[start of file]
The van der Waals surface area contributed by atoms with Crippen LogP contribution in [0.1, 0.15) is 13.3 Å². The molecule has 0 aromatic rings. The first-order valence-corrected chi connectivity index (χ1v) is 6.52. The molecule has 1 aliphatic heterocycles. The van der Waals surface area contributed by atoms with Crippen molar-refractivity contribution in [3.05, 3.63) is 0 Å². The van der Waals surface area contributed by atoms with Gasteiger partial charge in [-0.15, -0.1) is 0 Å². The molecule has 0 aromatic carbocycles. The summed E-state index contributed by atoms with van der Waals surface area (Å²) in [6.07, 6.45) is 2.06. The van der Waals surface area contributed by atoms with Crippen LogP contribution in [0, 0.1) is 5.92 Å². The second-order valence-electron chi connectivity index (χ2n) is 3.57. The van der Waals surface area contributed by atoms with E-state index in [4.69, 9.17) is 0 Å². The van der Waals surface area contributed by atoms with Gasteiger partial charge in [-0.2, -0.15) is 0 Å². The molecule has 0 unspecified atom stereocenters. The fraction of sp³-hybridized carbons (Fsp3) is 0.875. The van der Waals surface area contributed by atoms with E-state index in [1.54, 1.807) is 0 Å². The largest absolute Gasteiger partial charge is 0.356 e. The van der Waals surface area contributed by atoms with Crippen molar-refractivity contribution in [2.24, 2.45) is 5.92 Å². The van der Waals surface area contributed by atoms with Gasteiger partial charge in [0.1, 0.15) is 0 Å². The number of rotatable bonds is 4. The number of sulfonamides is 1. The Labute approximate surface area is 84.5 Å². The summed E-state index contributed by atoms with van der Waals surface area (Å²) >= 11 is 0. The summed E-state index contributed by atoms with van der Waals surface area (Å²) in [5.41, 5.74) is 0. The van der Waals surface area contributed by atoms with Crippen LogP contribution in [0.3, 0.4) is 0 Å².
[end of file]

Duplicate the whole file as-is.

The van der Waals surface area contributed by atoms with Crippen LogP contribution in [0.1, 0.15) is 13.3 Å². The molecule has 0 aromatic rings. The first-order valence-corrected chi connectivity index (χ1v) is 6.52. The molecule has 1 aliphatic heterocycles. The van der Waals surface area contributed by atoms with Crippen molar-refractivity contribution in [3.05, 3.63) is 0 Å². The van der Waals surface area contributed by atoms with Gasteiger partial charge in [-0.15, -0.1) is 0 Å². The molecule has 0 aromatic carbocycles. The summed E-state index contributed by atoms with van der Waals surface area (Å²) in [6.07, 6.45) is 2.06. The van der Waals surface area contributed by atoms with Crippen LogP contribution in [0, 0.1) is 5.92 Å². The second-order valence-electron chi connectivity index (χ2n) is 3.57. The van der Waals surface area contributed by atoms with E-state index in [4.69, 9.17) is 0 Å². The van der Waals surface area contributed by atoms with Gasteiger partial charge in [-0.2, -0.15) is 0 Å². The molecule has 0 unspecified atom stereocenters. The fraction of sp³-hybridized carbons (Fsp3) is 0.875. The van der Waals surface area contributed by atoms with E-state index in [1.54, 1.807) is 0 Å². The largest absolute Gasteiger partial charge is 0.356 e. The van der Waals surface area contributed by atoms with Crippen molar-refractivity contribution in [2.24, 2.45) is 5.92 Å². The van der Waals surface area contributed by atoms with Gasteiger partial charge in [0.1, 0.15) is 0 Å². The number of rotatable bonds is 4. The number of sulfonamides is 1. The Labute approximate surface area is 84.5 Å². The summed E-state index contributed by atoms with van der Waals surface area (Å²) >= 11 is 0. The summed E-state index contributed by atoms with van der Waals surface area (Å²) in [5.41, 5.74) is 0. The van der Waals surface area contributed by atoms with Crippen LogP contribution in [0.3, 0.4) is 0 Å².